In October 1979, Honey Rackman was asked to help a friend whose daughter was being denied a "get," or Jewish divorce. A group of Modern Orthodox women held a meeting in their Flatbush, Brooklyn, neighborhood to discuss how to help.
Since then she became a tireless advocate for "agunot," or "chained women," whose husbands refuse to grant their wives a religious divorce, leaving them in a kind of purgatory.
On a cloudy Wednesday afternoon, the sidewalks of lower Fifth Avenue in Manhattan are bustling with last-minute holiday shoppers. But two flights up, in a nondescript building near the Banana Republic, a half-dozen rabbis and laypeople are concerned only with the liberation of Jewish women.
They comprise a controversial new rabbinical court, or bet din, which is granting speedy, affordable divorces to agunot — known as “woman in chains” — whose husbands refuse to grant them a religious divorce, or get.
The nation’s largest Modern Orthodox rabbinical group is preparing to denounce the legal principles used by some advocates of agunot — Orthodox Jewish women whose husbands refuse them a religious divorce. Within the next few weeks, the Jewish legal court associated with the Rabbinical Council of America, Inc. will issue a detailed response calling the halachic principles published by Agunah, Inc. “erroneous and misleading,” said Rabbi Yonah Reiss, director of the New York-based Bet Din of America.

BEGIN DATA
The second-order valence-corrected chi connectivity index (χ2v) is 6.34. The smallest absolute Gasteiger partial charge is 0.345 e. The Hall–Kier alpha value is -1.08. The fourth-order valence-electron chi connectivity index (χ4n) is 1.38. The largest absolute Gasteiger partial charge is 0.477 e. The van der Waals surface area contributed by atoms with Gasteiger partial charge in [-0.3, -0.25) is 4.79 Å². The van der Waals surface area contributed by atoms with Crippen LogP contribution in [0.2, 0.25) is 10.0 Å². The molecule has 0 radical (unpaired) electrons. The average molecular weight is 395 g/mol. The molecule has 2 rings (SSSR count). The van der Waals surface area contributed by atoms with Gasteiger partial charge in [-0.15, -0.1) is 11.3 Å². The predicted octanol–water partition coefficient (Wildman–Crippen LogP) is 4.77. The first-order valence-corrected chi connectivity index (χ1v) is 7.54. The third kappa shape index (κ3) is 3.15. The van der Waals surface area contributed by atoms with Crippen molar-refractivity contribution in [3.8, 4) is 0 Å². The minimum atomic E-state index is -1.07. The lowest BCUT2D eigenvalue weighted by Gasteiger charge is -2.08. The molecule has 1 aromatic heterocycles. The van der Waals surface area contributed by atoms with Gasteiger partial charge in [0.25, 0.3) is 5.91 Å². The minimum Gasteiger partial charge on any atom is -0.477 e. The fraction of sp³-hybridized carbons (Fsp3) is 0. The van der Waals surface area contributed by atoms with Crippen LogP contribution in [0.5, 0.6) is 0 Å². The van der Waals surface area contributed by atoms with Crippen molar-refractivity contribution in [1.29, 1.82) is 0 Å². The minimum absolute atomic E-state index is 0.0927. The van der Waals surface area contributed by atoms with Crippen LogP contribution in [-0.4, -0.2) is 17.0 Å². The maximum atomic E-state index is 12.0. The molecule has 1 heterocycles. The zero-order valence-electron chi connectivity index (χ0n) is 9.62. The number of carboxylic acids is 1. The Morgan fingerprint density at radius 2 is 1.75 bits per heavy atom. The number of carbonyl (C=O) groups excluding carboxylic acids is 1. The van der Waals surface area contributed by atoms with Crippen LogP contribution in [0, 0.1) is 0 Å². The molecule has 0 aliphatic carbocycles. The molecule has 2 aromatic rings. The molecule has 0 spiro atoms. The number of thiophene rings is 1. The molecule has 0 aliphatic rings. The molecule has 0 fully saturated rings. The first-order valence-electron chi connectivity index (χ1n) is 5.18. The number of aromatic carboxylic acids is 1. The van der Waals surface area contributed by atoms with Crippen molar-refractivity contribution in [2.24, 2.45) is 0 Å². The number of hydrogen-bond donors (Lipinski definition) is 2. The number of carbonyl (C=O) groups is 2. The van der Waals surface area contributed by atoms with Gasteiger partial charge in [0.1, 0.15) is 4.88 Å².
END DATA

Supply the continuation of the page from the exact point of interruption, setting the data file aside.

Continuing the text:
Advocates of a creative method to dissolve religious marriages on behalf of Orthodox Jewish women have for the first time publicly issued a detailed explanation of their process. In a two-page advertisement on pages 26 and 27 in this week’s Jewish Week, the group, Agunah Inc., in cooperation with Rabbi Emanuel Rackman, one of Modern Orthodoxy’s leading figures, published the “Halachic Principles and Procedures For Freeing Agunot.” Agunot, Hebrew for chained wives, refers to Jewish women whose husbands refuse to grant them a religious divorce, or get.
Several major national Orthodox rabbinical groups this week repudiated the work of a New York City rabbinical court that has gained popularity with women by “freeing” chained wives, or agunot, stuck in bad marriages.
Strongly worded statements were issued separately on Tuesday by both the rigidly Orthodox Agudath Israel of America and the increasingly right-wing National Council of Young Israel, asserting that the rabbinical court was operating outside the bounds of halacha, or Jewish law.